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Giant Takeaways: Manning, Barkley Lead Giants to Victory Over Buccaneers

The New York Giants have their first winning streak in nearly two years, as they defeated the Tampa Bay Buccaneers 38-35 on Sunday at MetLife Stadium.

Fanas at the Meaddowlands and viewers at home witnessed something that has been a rarity in recent memory, a fast Giants start. New York would quickly make it 14-0, thanks to back-to-back touchdowns from rookie running back Saquon Barkley. For the Giants, it was a lead they would never relinquish, despite late surges from the Buccaneers.

There were plenty of ups, as well as some downs, so let’s dissect this Giants victory.

Eli Near-Perfect

Don’t etch his name on the proverbial tombstone just yet. For the second-consecutive week, quarterback Eli Manning looked great, and helped lead New York’s offensive resurgence.

The 15-year veteran was just one completion from perfection, as 17-of-18 passes were successful for 231 yards and two touchdown, as well as notching a 155.8 passer rating. Manning’s rapport with Odell Beckham Jr. is at an all-time high, as the wide receiver hauled in all four of his targets for 74 yards and a touchdown. Not a bad day at the office.

A lot of that success can be attributed to yet another good performance by the guys up front at the line of scrimmage. The addition of Jamon Brown continues to pay dividends, as he has solidified the interior of the offensive line, and has made his teammates play better.

The chatter surrounding Manning in regards to being benched for the rest of the season has been halted. Well, at least for another week.

Operation “Feed Saquon” a Success

Head coach Pat Shurmur finally pulled the trigger on what many were hollering for since Week 1. Instead of going with a pass-heavy approach, they decided to give a heavy dose of carries to rookie running back Saquon Barkley.

Sunday proved to be step one in the new offensive experiment, and it worked.

Barkley was handed the ball 27 times against Tampa Bay’s defense, and he took those for a total of 147 yards and two touchdowns. The second overall pick in this past NFL Draft also hauled in two passes for ten yards and a score.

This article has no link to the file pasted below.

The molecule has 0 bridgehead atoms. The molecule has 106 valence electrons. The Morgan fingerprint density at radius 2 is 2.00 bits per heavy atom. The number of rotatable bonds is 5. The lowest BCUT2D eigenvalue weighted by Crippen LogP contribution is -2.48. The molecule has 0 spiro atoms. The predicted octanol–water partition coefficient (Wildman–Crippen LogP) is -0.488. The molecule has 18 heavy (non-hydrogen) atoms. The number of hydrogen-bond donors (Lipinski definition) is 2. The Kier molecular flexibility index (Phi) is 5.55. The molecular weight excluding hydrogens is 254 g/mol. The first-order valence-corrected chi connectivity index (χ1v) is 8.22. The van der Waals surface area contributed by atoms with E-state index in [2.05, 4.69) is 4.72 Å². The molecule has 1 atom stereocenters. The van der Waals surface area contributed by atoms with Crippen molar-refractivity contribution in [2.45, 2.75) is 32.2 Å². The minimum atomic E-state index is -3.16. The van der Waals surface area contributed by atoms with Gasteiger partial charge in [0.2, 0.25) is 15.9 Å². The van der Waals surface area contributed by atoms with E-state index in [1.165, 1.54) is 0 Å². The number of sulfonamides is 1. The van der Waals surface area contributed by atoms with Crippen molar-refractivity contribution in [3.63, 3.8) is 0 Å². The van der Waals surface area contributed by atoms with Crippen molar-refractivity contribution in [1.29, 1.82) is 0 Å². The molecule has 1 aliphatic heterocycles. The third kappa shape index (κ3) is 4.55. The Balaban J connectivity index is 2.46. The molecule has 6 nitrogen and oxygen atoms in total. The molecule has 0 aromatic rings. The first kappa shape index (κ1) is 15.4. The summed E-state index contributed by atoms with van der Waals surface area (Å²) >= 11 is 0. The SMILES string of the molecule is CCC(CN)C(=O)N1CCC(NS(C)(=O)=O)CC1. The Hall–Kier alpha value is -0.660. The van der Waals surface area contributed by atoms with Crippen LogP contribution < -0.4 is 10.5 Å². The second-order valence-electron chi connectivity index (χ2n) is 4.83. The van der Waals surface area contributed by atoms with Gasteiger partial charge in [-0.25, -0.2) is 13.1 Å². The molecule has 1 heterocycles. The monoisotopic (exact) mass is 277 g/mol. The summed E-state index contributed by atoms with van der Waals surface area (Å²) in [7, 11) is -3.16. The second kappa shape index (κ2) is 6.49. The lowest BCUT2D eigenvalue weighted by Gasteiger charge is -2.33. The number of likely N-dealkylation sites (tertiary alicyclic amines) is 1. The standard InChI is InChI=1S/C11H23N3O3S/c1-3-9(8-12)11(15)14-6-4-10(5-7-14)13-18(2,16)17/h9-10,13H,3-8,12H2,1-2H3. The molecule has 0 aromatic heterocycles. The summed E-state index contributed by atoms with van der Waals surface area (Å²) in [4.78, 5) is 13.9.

The rookie found many openings towards the interior of the o-line, as Will Hernandez and Jamon Brown blocked sufficiently enough for Barkley to break through. Barkley showed speed, aggressiveness, and elusiveness, just what you want to see from a running back dubbed as a generational talent.

This is why the Giants took Barkley with their first round draft pick, and now, they are using him as the focal point of the offense, as they should have from the get-go.

A Tale of Two Defenses

Sunday was a case of Jekyll and Hyde when speaking about the play of New York’s defense.

Ryan Fitzpatrick started off the first half of the game for Tampa Bay, and the defense lit him up to a terrible stat line. The man known as “Fitzmagic” was downright “Fitztragic” at MetLife Stadium, as he completed 13 of his 20 pass attempts for 167 yards, while throwing three interceptions. The play that would knock Fitzpatrick out of the game was his intended pass for wide receiver DeSean Jackson. However, cornerback Janoris Jenkins knew what was coming, as he tipped the pass, allowing linebacker Alec Ogletree to grab it off of his torso, and waltz into the end zone for the pick-six.

Fitzpatrick was taken out of the game by head coach Dirk Koetter in favor of Jameis Winston, and that’s when the Giants defense flipped the switch for all the wrong reasons.